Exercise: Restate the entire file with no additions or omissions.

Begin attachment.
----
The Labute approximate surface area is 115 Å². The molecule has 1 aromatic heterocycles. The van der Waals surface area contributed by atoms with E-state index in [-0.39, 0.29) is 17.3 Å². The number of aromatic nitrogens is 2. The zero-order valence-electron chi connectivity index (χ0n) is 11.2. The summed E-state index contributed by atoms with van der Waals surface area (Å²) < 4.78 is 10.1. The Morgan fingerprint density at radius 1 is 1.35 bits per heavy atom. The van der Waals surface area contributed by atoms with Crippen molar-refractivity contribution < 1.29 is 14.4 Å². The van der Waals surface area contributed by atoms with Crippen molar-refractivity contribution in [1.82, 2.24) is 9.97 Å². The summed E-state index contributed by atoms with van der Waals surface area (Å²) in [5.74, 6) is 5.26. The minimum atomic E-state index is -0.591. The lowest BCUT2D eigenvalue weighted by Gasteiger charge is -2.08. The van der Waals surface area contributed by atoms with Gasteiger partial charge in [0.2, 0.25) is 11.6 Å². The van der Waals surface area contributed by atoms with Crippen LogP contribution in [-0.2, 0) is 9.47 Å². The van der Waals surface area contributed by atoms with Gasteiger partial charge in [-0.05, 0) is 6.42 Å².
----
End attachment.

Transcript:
The Labute approximate surface area is 115 Å². The molecule has 1 aromatic heterocycles. The van der Waals surface area contributed by atoms with E-state index in [-0.39, 0.29) is 17.3 Å². The number of aromatic nitrogens is 2. The zero-order valence-electron chi connectivity index (χ0n) is 11.2. The summed E-state index contributed by atoms with van der Waals surface area (Å²) < 4.78 is 10.1. The Morgan fingerprint density at radius 1 is 1.35 bits per heavy atom. The van der Waals surface area contributed by atoms with Crippen molar-refractivity contribution < 1.29 is 14.4 Å². The van der Waals surface area contributed by atoms with Crippen molar-refractivity contribution in [1.82, 2.24) is 9.97 Å². The summed E-state index contributed by atoms with van der Waals surface area (Å²) in [5.74, 6) is 5.26. The minimum atomic E-state index is -0.591. The lowest BCUT2D eigenvalue weighted by Gasteiger charge is -2.08. The van der Waals surface area contributed by atoms with Gasteiger partial charge in [0.2, 0.25) is 11.6 Å². The van der Waals surface area contributed by atoms with Crippen LogP contribution in [-0.2, 0) is 9.47 Å². The van der Waals surface area contributed by atoms with Gasteiger partial charge in [-0.05, 0) is 6.42 Å².